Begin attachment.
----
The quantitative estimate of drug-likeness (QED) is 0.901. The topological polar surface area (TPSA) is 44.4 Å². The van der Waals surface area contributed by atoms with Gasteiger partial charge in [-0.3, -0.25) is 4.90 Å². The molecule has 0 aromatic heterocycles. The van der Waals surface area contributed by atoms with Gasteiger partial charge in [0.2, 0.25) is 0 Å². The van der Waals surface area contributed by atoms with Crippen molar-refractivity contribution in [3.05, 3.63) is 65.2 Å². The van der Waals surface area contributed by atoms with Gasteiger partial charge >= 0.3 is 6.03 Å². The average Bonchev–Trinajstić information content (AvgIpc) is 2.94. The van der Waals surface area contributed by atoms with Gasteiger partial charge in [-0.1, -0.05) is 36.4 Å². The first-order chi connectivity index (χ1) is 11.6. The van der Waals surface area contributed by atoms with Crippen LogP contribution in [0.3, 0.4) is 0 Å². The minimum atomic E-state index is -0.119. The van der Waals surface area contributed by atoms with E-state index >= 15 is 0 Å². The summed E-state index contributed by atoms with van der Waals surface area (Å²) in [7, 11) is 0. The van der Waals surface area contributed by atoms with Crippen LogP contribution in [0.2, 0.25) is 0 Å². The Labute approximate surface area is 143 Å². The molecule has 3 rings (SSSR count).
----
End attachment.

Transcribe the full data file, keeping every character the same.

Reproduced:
The quantitative estimate of drug-likeness (QED) is 0.901. The topological polar surface area (TPSA) is 44.4 Å². The van der Waals surface area contributed by atoms with Gasteiger partial charge in [-0.3, -0.25) is 4.90 Å². The molecule has 0 aromatic heterocycles. The van der Waals surface area contributed by atoms with Gasteiger partial charge in [0.2, 0.25) is 0 Å². The van der Waals surface area contributed by atoms with Crippen molar-refractivity contribution in [3.05, 3.63) is 65.2 Å². The van der Waals surface area contributed by atoms with Gasteiger partial charge >= 0.3 is 6.03 Å². The average Bonchev–Trinajstić information content (AvgIpc) is 2.94. The van der Waals surface area contributed by atoms with Gasteiger partial charge in [-0.1, -0.05) is 36.4 Å². The first-order chi connectivity index (χ1) is 11.6. The van der Waals surface area contributed by atoms with Crippen LogP contribution in [0.3, 0.4) is 0 Å². The minimum atomic E-state index is -0.119. The van der Waals surface area contributed by atoms with E-state index >= 15 is 0 Å². The summed E-state index contributed by atoms with van der Waals surface area (Å²) in [7, 11) is 0. The van der Waals surface area contributed by atoms with Crippen LogP contribution in [0.2, 0.25) is 0 Å². The Labute approximate surface area is 143 Å². The molecule has 3 rings (SSSR count).